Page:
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Permits, Food & Licensing
~ Kirimana āheitanga, te kai me ngā raihana

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Piercing & Tattoos

This information is designed to help you decide which is the best place to go for you to get it done without putting yourself at any risk of illness or wound infection afterwards.

Whenever skin is pierced, and this includes jewellery inserts, tattooing, acupuncture, hair removal by waxing or electrolysis, red vein cautery, manicures and pedicures (sometimes), then there can be the risk of disease of one patient getting to another if the process isn't done properly. This can include diseases such as HIV/AIDS, Hepatitis B and C and some skin conditions.

Also if the right advice isn't given, wounds can become infected afterwards. Then you not only get pain and a scar, but you haven't got your money's worth either.

Napier City Council now have a Bylaw that requires any premise that pierces skin, doing any of the things mentioned before, is registered with the Council so that we can inspect them and make sure they are doing their thing safely for you.

When you decide to get something done that involves ski-piercing look out for a place that is registered with the Council. They will have a CERTIFICATE OF REGISTRATION FOR SKIN PIERCING PREMISES with details of the address, occupier, date of expiry, City Council crest and signature of an Environmental Health Officer. (But this doesn't apply to pharmacies, doctors, podiatrists and acupuncturists). If a place you go to doesn't have one of these, ask why.

Things to look for in a skin piercing or tattoo parlour:

  • You should always make sure that the person you see explains any risk about what you are having done and exactly how they are going to do it
  • .Be sure that the room is clean and that any towels etc are either new or freshly washed just for you.
  • Their hands must be freshly washed and they should be wearing gloves (except for some beauty work).
  • Keep an eye out for them then touching things that haven't been sanitised.
  • They must use sterilized equipment and new sterile needles. The jewellery must also be sterile.
  • Anything that goes into your skin must be sterile. Ask them how they did this. It could be by soaking in a chemical sterilant (not sanitiser) for half an hour or so, packaged in an autoclave or oven, or purchased pre-sterilised.
  • Make sure they open it in front of you and don't touch it except with another sterile instrument or gloved hands, by the bit that doesn't go into you.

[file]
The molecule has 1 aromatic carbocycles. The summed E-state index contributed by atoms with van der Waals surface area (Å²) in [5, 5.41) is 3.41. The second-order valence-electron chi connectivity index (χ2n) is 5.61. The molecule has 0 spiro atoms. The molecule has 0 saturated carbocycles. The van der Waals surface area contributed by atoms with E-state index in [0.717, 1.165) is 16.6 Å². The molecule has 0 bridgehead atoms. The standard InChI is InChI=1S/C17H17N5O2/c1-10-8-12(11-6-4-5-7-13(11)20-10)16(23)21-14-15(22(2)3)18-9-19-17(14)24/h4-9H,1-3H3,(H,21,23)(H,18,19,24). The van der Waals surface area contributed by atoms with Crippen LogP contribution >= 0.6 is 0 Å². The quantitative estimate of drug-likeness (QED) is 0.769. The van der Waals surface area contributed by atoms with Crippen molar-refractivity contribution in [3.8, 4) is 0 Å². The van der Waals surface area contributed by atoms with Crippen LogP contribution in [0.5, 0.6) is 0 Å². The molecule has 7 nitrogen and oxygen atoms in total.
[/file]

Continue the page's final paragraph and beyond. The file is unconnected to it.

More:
• Always check that what they are doing is what you want, where you want, before they do the actual work. You can't change it when its done.
  • If you are under 16 years of age you will need your parents consent to have a tattoo or jewellery insert.
  • You can't have it done if you have been drinking or are on some sort of drugs.
  • Make sure you get written instructions on how to make sure the site heals well afterwards, as you may not feel like listening well at the time.
  • If you have any doubts, go somewhere else. Choose the place by their quality of work and health protection not just the price.

Ear Piercing

The gun insertion method is the only recommended method for ear piercing. Pre-sterilised, disposable fittings should be used. The clients skin should be thoroughly cleansed using one of the above solutions. Following the procedure, the gun should be cleaned in cold water and detergent and scrubbed (eg. use a toothbrush). Physically dry the gun and sterilise by plunging it into a 70% alcohol solution, and allowing it to air dry before further use.


The clients skin should be cleansed with one of the above solutions before beginning. Dyes should be dispensed from collapsible tubes to prevent contamination of dye residues.

After the procedure, the needle, nozzle and needle bar should be thoroughly cleaned in cold water and detergent, then sterilised (preferably using a heat treatment method). The hand piece should be wiped clean with a 70% alcohol solution and left to air dry.


It is strongly recommended that disposable needles are used for all acupuncture techniques. Should reusable needles be used, ensure that they are thoroughly cleaned in cold water and detergent, with any organic matter scoured off, then heat treated to sterilise.

Risks to operators

In all situations where needles are used, there is a potential risk to the operators. Care should be taken to prevent needle stick injuries. All recent cuts on the hands should be covered by a waterproof dressing or gloves before starting work. Any blood splashes on the work surface should be treated by wiping up with a cloth soaked in neat bleach.

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